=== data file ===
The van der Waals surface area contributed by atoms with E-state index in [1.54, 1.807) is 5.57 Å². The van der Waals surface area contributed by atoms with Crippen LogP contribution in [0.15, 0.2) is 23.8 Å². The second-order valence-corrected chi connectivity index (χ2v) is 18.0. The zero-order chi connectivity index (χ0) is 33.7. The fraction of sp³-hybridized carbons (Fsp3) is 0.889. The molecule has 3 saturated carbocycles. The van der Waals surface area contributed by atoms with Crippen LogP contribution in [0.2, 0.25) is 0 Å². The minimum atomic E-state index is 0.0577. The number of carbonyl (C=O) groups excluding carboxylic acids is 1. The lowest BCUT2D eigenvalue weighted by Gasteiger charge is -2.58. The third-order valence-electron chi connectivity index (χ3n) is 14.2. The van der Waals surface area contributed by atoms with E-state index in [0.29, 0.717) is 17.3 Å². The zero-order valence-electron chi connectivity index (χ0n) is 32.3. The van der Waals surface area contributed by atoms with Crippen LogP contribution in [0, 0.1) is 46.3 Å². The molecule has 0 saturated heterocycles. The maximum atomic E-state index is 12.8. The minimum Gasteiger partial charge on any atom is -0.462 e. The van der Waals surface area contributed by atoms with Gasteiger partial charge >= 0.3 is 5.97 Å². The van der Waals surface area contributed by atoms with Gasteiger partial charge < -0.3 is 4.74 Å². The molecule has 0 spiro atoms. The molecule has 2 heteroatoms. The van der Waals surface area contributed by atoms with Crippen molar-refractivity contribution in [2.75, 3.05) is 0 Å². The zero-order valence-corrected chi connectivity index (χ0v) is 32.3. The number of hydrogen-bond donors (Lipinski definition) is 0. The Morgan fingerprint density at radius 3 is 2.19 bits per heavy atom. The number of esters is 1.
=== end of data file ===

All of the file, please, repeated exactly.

The van der Waals surface area contributed by atoms with E-state index in [1.54, 1.807) is 5.57 Å². The van der Waals surface area contributed by atoms with Crippen LogP contribution in [0.15, 0.2) is 23.8 Å². The second-order valence-corrected chi connectivity index (χ2v) is 18.0. The zero-order chi connectivity index (χ0) is 33.7. The fraction of sp³-hybridized carbons (Fsp3) is 0.889. The molecule has 3 saturated carbocycles. The van der Waals surface area contributed by atoms with Crippen LogP contribution in [0.2, 0.25) is 0 Å². The minimum atomic E-state index is 0.0577. The number of carbonyl (C=O) groups excluding carboxylic acids is 1. The lowest BCUT2D eigenvalue weighted by Gasteiger charge is -2.58. The third-order valence-electron chi connectivity index (χ3n) is 14.2. The van der Waals surface area contributed by atoms with E-state index in [0.29, 0.717) is 17.3 Å². The zero-order valence-electron chi connectivity index (χ0n) is 32.3. The van der Waals surface area contributed by atoms with Crippen LogP contribution in [0, 0.1) is 46.3 Å². The molecule has 0 saturated heterocycles. The maximum atomic E-state index is 12.8. The minimum Gasteiger partial charge on any atom is -0.462 e. The van der Waals surface area contributed by atoms with Gasteiger partial charge >= 0.3 is 5.97 Å². The van der Waals surface area contributed by atoms with Gasteiger partial charge < -0.3 is 4.74 Å². The molecule has 0 spiro atoms. The molecule has 2 heteroatoms. The van der Waals surface area contributed by atoms with Crippen molar-refractivity contribution in [2.75, 3.05) is 0 Å². The zero-order valence-corrected chi connectivity index (χ0v) is 32.3. The number of hydrogen-bond donors (Lipinski definition) is 0. The Morgan fingerprint density at radius 3 is 2.19 bits per heavy atom. The number of esters is 1.